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Two outstanding presentations at the recent Jasper User Groiup were on using JasperGold (JG) for post-silicon debug. The two presentations were from Laurent Arditi of Arm, In Case of Emergency Call 1-800-FORMAL and from Jim Kasak of HP Enterprise, Accelerating Post-Silicion Debug with Formal Verification. As it happens, Laurent won this year's best presentation award, and Jim has won the best presentation award 3 times in past JUGs.
Both presentations were based on real recent events, with only the product names changed. These two presentations are a sort of masterclass on using Formal for post-silicon debug.
Laurent got a panicked message from a manager: "need help on a scan dump." Often, this is all the information provided by the customer, essentially a list of every flop and what state it is in. Arm has a more difficult problem than HPE in some ways, since they didn't design the rest of the chip, typically only the processor subsystem. Management wants results fast but it is like looking for a needle in a haystack. The scan dump is unreadable, difficult to understand, and it is unlikely that the designer will spot an error. But they need to resolve the situation: if the bug is in Arm's IP then they need to find a workaround, and if the bug is elsewhere, they need to provide some useful information on what the other IP blocks are doing wrong.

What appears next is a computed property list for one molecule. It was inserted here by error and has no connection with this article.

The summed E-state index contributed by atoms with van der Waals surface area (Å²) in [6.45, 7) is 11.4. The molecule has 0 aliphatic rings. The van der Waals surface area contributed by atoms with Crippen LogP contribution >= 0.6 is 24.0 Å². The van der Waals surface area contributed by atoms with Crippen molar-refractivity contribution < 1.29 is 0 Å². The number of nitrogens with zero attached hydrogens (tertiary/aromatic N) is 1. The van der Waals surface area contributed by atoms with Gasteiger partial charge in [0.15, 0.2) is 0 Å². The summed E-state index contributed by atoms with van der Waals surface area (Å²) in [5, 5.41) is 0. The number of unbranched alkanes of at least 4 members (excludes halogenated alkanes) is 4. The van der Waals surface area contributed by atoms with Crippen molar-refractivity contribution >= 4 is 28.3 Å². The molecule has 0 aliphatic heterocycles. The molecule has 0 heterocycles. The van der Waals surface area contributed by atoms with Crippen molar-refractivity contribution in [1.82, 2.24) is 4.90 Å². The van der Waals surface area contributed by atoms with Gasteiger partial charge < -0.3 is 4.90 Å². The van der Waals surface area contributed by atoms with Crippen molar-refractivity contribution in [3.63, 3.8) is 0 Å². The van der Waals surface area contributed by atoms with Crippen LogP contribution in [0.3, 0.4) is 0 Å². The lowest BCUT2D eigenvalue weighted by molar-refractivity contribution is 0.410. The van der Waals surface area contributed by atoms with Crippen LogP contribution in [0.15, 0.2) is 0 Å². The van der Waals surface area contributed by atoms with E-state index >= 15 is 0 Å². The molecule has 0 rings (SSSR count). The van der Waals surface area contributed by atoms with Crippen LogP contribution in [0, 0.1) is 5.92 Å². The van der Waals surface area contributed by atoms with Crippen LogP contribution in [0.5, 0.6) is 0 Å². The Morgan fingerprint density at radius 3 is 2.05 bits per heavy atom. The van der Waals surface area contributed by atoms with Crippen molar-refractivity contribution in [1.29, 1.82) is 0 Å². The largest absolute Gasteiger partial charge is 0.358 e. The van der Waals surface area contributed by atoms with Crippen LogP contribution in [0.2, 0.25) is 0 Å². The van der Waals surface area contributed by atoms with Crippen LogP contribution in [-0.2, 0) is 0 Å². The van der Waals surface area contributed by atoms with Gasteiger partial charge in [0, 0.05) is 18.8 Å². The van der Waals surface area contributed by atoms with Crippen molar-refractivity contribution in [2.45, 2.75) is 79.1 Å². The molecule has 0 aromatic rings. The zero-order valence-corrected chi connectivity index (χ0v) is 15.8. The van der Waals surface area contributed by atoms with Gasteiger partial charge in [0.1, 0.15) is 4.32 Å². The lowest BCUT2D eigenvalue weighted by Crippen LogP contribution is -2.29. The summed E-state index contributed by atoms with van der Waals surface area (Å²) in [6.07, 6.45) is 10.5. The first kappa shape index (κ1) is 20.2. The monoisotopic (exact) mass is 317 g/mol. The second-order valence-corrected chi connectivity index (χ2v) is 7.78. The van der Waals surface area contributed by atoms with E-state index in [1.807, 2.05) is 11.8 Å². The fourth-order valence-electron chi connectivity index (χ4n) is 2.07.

The firefighters are the designers and verification engineers, but there needs to be the formal team there. A key thing is to keep the formal testbench runnable even years (seven in this case) after the design shipped. Arm uses an abstraction layer on top of JG and this makes it straightforward for them to keep things up to date as new versions of JG are released. However, even if the formal testbenches are not available, it is much easier to build them than simulation testbenches.
The first naive solution is to create a cover to verify that the dumped state is valid. If the dump cover is covered, then the dumped state is valid. If it is unreachable, then the bug is not in the IP. But it is not that simple, especially with old testbenches. An unreachable dump cover may just be unreachable in formal, and not in the actual design. It is very difficult to identify the combination of flop values that make the cover unreachable.
A refined approach is to analyze the dumped cycle and check it is a partially reachable state. Define an oracle wire which is true on hitting the state, and then auto-generate one assume and one cover per flop:
cpu.memsys.slot0.A_asm: assume property (W |-> cpu.memsys.slot0.A);cpu.memsys.slot0.A_cover: cover property (cpu.memsys.slot0.A);cpu.memsys.slot0.B_asm: assume property (W |-> !cpu.memsys.slot0.B);cpu.memsys.slot0.B_cover: cover property (!cpu.memsys.slot0.B);
cpu.memsys.slot0.A_asm: assume property (W |-> cpu.memsys.slot0.A);
cpu.memsys.slot0.A_cover: cover property (cpu.memsys.slot0.A);
cpu.memsys.slot0.B_asm: assume property (W |-> !cpu.memsys.slot0.B);
cpu.memsys.slot0.B_cover: cover property (!cpu.memsys.slot0.B);